Rose Pastor Stokes was born poor, married rich and became an activist and agitator most of us have never heard of. Historian Adam Hochschild tells her story in his new book—Rebel Cinderella: From Rags to Riches to Radical, the Epic Journey of Rose Pastor Stokes. He talked about his book in a Chicago Humanities Festival event livestreamed on YouTube Wednesday night. Monika Bauerlein, CEO of Mother Jones magazine, joined him in conversation and a Q&A session.
Rose was born to an Orthodox Jewish family in Czarist Russia in 1879; deserted by her husband, her mother emigrated with Rose to London and then to the U.S. in 1891. They settled in Cleveland. In 1892, Rose began working in a cigar factory; she worked there for 11 years, helping support her siblings and mother. During this time, Rose discovered her talent for writing when she submitted a letter to the Jewish Daily News. It was printed and she was encouraged to write and submit more articles about workers’ lives. The New York-based newspaper invited her to join the staff and she moved to New York in 1903. One of her assignments was to interview philanthropist J.G. Phelps Stokes, known as Graham. He supported a settlement house on the Lower East side. They met, fell in love and were married in 1905.
Thus Rose Pastor became Rose Pastor Stokes and she and her husband supported left-wing causes. Rose became an activist and never moved into “the castle” represented by Stokes’ wealth. She supported the union in the garment workers strike of 1909 and led the strike by the hotel and restaurant workers a few years later. Rose and Graham’s circle of friends included the famous intellectual activists of the era: Eugene Debs, Max Eastman, Lincoln Steffens, John Reed, Mother Jones, Emma Goldman, and W.E.B. Du Bois.
World War I put a strain on Rose and Graham’s relationship. She was energetically anti-war while Graham wanted to join the military. She was one of the founders of the Communist Party and went to Russia in 1922. They were divorced in 1925; Rose refused alimony.
Rose Pastor Stokes continued her writing, including poetry and plays, and spoke to groups all over the country. She had married into wealth but lived on the periphery of the Gilded Age . She fought against its labor and economic inequalities and discrimination against all the not-quite-white immigrant groups—Jews, Irish, Italians, Greeks and Poles. She battled these evils throughout her life. Rose would recognize today’s “New Gilded Age,” where much of the population suffers from the same questions of immigration, labor discrimination, segregation and wealth inequality.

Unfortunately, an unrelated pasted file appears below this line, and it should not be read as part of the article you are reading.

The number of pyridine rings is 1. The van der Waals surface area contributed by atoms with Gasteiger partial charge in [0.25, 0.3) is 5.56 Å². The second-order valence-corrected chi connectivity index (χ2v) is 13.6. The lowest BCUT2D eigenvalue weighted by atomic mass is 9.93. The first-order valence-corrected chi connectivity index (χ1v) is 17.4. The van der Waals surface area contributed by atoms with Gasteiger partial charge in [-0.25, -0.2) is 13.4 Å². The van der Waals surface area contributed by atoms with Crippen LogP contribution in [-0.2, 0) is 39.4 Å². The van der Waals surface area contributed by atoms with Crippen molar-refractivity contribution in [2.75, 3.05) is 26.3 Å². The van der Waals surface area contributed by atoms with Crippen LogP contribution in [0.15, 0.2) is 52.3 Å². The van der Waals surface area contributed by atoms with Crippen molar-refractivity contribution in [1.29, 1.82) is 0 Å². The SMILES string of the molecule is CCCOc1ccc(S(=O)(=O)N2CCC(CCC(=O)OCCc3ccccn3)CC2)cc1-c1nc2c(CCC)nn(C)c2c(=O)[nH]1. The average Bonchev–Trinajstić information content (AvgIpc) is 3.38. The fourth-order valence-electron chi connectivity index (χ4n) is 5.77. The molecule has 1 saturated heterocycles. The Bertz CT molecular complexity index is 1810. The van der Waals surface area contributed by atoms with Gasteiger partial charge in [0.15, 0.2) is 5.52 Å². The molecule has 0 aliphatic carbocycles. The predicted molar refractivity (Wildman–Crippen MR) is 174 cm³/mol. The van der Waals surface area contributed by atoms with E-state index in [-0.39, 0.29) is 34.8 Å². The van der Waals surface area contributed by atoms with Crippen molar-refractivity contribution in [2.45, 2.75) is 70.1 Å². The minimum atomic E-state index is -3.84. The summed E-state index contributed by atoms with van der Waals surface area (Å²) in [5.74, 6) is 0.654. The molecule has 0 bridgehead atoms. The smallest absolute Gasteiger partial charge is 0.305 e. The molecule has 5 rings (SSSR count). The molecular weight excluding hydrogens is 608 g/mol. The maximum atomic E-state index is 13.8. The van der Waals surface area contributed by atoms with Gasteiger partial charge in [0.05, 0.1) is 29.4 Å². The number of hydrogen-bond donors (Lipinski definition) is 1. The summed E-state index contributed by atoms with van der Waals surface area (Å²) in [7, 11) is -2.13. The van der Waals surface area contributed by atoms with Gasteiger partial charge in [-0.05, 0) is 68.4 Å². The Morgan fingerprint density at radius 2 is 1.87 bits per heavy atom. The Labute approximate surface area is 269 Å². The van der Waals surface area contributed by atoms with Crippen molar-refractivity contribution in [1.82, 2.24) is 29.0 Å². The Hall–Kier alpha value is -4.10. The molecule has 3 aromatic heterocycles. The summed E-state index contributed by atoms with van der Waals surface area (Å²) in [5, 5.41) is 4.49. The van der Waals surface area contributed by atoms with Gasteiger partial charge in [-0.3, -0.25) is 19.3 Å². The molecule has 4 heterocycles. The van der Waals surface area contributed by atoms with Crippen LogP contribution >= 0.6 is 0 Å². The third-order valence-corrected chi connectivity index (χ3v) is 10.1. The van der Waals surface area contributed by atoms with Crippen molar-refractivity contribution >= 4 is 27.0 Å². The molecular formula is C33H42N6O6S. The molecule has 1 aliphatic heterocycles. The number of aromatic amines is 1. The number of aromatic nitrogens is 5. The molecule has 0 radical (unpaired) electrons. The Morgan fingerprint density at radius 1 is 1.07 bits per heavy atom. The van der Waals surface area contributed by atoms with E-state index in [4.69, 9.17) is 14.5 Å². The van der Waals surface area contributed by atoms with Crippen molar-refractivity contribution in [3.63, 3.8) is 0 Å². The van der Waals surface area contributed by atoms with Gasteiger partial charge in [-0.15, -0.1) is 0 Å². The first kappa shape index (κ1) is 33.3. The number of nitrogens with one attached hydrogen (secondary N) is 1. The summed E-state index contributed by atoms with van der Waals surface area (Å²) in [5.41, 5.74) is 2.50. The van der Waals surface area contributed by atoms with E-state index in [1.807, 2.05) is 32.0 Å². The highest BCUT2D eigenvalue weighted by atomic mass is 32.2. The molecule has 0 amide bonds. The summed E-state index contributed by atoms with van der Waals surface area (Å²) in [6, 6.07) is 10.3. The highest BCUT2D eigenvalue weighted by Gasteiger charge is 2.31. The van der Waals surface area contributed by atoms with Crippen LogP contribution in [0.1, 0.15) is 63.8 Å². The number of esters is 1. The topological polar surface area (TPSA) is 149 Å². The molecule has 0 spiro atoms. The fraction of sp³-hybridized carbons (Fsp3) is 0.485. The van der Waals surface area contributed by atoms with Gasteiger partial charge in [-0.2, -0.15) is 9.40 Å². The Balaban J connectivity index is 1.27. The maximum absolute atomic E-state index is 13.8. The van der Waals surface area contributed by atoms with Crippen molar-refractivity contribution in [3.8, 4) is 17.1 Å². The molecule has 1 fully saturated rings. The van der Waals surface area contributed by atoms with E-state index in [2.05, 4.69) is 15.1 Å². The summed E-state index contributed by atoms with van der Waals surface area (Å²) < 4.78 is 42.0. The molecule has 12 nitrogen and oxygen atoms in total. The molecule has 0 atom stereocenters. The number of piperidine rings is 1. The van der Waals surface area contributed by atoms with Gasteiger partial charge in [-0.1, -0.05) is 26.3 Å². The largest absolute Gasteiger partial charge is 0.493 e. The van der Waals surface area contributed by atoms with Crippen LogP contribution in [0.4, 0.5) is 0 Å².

Viewers were able to submit questions to Hochschild. Several asked about Rose’s exceptional oratorical and writing abilities, despite her lack of formal education. (She had just two years of schooling.) Hochschild gave an inspiring response about how small a percentage of Americans had formal schooling, let alone college educations, a century ago. Instead, they were avid and constant readers and educated themselves. As an example, Hochschild described the Wobblies (IWW) who had a substantial prison library with books of all sorts available to the IWW political prisoners. Bill Heywood, an IWW leader, was known for quoting long excerpts from Shakespeare from memory.
At the end, Bauerlein asked Hochschild if we can derive any hope in today’s ugly political situation by considering the era in which Rose lived. His answer may give you a modicum of hope. In the politics of social change, Hochschild said, you never just win a battle. It takes time. There are steps on the road to change. Some of the ideas of the early socialists finally took root in the 1930s, some took decades longer. We’re on a journey.
Adam Hochschild is an author, historian and journalist. His best-known works include King Leopold’s Ghost: A Story of Greed, Terror and Heroism in Colonial Africa (1998); Bury the Chains: Prophets and Rebels in the Fight to Free an Empire’s Slaves (2005) a history of the late 18th- and early 19th-century anti-slavery movement in the British Empire; and Spain in Our Hearts: Americans in the Spanish Civil War, 1936–1939 (2016). He also writes for literary and commentary magazines including the New Yorker, the Atlantic, the Nation, the New York Review of Books and the Times Literary Supplement.
Rebel Cinderella (320 pages, March 2020) is available from the Seminary Co-op bookstore, CHF’s partner bookstore, or your favorite bookseller.